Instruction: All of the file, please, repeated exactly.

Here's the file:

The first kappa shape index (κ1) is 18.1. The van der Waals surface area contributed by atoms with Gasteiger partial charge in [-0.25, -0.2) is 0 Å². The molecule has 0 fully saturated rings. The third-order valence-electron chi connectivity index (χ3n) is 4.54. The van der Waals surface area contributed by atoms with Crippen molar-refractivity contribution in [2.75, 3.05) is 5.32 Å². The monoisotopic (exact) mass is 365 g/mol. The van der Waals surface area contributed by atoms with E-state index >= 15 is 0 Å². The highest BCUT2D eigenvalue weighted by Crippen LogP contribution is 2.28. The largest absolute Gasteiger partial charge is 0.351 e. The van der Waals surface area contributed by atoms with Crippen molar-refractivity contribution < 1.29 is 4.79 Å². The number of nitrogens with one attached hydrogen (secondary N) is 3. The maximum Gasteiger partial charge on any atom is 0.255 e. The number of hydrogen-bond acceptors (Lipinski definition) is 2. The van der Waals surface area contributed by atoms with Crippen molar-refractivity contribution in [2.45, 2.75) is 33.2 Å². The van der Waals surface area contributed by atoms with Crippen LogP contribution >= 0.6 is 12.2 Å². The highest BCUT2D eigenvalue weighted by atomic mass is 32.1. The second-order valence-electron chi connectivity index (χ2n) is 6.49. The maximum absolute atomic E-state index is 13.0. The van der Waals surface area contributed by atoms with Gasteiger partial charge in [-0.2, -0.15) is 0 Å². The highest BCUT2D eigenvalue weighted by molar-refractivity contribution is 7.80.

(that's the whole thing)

The first kappa shape index (κ1) is 18.1. The van der Waals surface area contributed by atoms with Gasteiger partial charge in [-0.25, -0.2) is 0 Å². The molecule has 0 fully saturated rings. The third-order valence-electron chi connectivity index (χ3n) is 4.54. The van der Waals surface area contributed by atoms with Crippen molar-refractivity contribution in [2.75, 3.05) is 5.32 Å². The monoisotopic (exact) mass is 365 g/mol. The van der Waals surface area contributed by atoms with E-state index >= 15 is 0 Å². The highest BCUT2D eigenvalue weighted by Crippen LogP contribution is 2.28. The largest absolute Gasteiger partial charge is 0.351 e. The van der Waals surface area contributed by atoms with Crippen molar-refractivity contribution < 1.29 is 4.79 Å². The number of nitrogens with one attached hydrogen (secondary N) is 3. The maximum Gasteiger partial charge on any atom is 0.255 e. The number of hydrogen-bond acceptors (Lipinski definition) is 2. The van der Waals surface area contributed by atoms with Crippen molar-refractivity contribution in [2.45, 2.75) is 33.2 Å². The van der Waals surface area contributed by atoms with Crippen LogP contribution >= 0.6 is 12.2 Å². The highest BCUT2D eigenvalue weighted by atomic mass is 32.1. The second-order valence-electron chi connectivity index (χ2n) is 6.49. The maximum absolute atomic E-state index is 13.0. The van der Waals surface area contributed by atoms with Gasteiger partial charge in [-0.2, -0.15) is 0 Å². The highest BCUT2D eigenvalue weighted by molar-refractivity contribution is 7.80.